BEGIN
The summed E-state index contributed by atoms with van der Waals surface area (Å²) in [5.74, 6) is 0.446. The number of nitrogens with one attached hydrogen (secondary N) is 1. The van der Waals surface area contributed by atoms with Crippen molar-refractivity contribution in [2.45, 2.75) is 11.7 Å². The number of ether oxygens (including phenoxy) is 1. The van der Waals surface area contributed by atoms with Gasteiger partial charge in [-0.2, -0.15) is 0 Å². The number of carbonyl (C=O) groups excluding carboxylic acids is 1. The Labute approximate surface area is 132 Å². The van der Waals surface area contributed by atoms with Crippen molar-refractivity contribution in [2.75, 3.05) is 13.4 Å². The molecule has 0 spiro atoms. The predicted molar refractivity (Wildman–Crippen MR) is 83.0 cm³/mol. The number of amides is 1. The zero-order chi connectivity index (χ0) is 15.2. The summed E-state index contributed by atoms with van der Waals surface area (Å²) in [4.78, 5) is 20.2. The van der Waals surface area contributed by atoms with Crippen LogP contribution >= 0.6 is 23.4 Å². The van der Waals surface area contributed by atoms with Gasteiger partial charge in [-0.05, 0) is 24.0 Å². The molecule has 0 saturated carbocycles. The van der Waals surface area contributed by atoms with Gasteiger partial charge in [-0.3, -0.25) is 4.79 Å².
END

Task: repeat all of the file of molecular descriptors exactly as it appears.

The summed E-state index contributed by atoms with van der Waals surface area (Å²) in [5.74, 6) is 0.446. The number of nitrogens with one attached hydrogen (secondary N) is 1. The van der Waals surface area contributed by atoms with Crippen molar-refractivity contribution in [2.45, 2.75) is 11.7 Å². The number of ether oxygens (including phenoxy) is 1. The van der Waals surface area contributed by atoms with Gasteiger partial charge in [-0.2, -0.15) is 0 Å². The number of carbonyl (C=O) groups excluding carboxylic acids is 1. The Labute approximate surface area is 132 Å². The van der Waals surface area contributed by atoms with Crippen molar-refractivity contribution in [2.75, 3.05) is 13.4 Å². The molecule has 0 spiro atoms. The predicted molar refractivity (Wildman–Crippen MR) is 83.0 cm³/mol. The number of amides is 1. The zero-order chi connectivity index (χ0) is 15.2. The summed E-state index contributed by atoms with van der Waals surface area (Å²) in [4.78, 5) is 20.2. The van der Waals surface area contributed by atoms with Crippen LogP contribution >= 0.6 is 23.4 Å². The van der Waals surface area contributed by atoms with Gasteiger partial charge in [-0.05, 0) is 24.0 Å². The molecule has 0 saturated carbocycles. The van der Waals surface area contributed by atoms with Gasteiger partial charge in [-0.3, -0.25) is 4.79 Å².